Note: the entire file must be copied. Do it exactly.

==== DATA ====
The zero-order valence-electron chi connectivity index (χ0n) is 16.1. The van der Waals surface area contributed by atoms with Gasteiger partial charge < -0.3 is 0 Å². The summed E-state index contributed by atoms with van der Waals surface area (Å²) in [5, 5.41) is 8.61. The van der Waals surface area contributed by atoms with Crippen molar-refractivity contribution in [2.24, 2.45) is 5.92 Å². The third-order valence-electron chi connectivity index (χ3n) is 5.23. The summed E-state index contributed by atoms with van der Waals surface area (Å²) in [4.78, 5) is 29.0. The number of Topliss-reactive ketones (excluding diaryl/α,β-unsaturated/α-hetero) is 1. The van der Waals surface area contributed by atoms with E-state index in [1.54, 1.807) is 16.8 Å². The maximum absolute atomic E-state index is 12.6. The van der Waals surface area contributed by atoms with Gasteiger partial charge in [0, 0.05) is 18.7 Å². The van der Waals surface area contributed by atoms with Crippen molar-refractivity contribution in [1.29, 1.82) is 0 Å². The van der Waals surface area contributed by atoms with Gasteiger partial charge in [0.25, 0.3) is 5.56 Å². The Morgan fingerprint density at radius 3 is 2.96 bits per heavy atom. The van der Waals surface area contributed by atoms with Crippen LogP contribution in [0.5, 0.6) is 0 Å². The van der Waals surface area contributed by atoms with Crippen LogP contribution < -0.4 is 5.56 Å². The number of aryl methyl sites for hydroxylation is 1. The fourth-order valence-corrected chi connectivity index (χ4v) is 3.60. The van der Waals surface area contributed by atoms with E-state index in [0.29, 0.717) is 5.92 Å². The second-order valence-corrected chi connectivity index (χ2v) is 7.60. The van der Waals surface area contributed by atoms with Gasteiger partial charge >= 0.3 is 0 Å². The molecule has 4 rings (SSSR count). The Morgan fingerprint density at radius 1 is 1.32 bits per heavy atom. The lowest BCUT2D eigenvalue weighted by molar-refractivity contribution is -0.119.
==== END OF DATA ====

The zero-order valence-electron chi connectivity index (χ0n) is 16.1. The van der Waals surface area contributed by atoms with Gasteiger partial charge < -0.3 is 0 Å². The summed E-state index contributed by atoms with van der Waals surface area (Å²) in [5, 5.41) is 8.61. The van der Waals surface area contributed by atoms with Crippen molar-refractivity contribution in [2.24, 2.45) is 5.92 Å². The third-order valence-electron chi connectivity index (χ3n) is 5.23. The summed E-state index contributed by atoms with van der Waals surface area (Å²) in [4.78, 5) is 29.0. The number of Topliss-reactive ketones (excluding diaryl/α,β-unsaturated/α-hetero) is 1. The van der Waals surface area contributed by atoms with E-state index in [1.54, 1.807) is 16.8 Å². The maximum absolute atomic E-state index is 12.6. The van der Waals surface area contributed by atoms with Gasteiger partial charge in [0, 0.05) is 18.7 Å². The van der Waals surface area contributed by atoms with Crippen molar-refractivity contribution in [1.29, 1.82) is 0 Å². The van der Waals surface area contributed by atoms with Gasteiger partial charge in [0.25, 0.3) is 5.56 Å². The Morgan fingerprint density at radius 3 is 2.96 bits per heavy atom. The van der Waals surface area contributed by atoms with Crippen LogP contribution in [0.5, 0.6) is 0 Å². The van der Waals surface area contributed by atoms with Crippen LogP contribution < -0.4 is 5.56 Å². The number of aryl methyl sites for hydroxylation is 1. The fourth-order valence-corrected chi connectivity index (χ4v) is 3.60. The van der Waals surface area contributed by atoms with E-state index in [0.29, 0.717) is 5.92 Å². The second-order valence-corrected chi connectivity index (χ2v) is 7.60. The van der Waals surface area contributed by atoms with Gasteiger partial charge >= 0.3 is 0 Å². The molecule has 4 rings (SSSR count). The Morgan fingerprint density at radius 1 is 1.32 bits per heavy atom. The lowest BCUT2D eigenvalue weighted by molar-refractivity contribution is -0.119.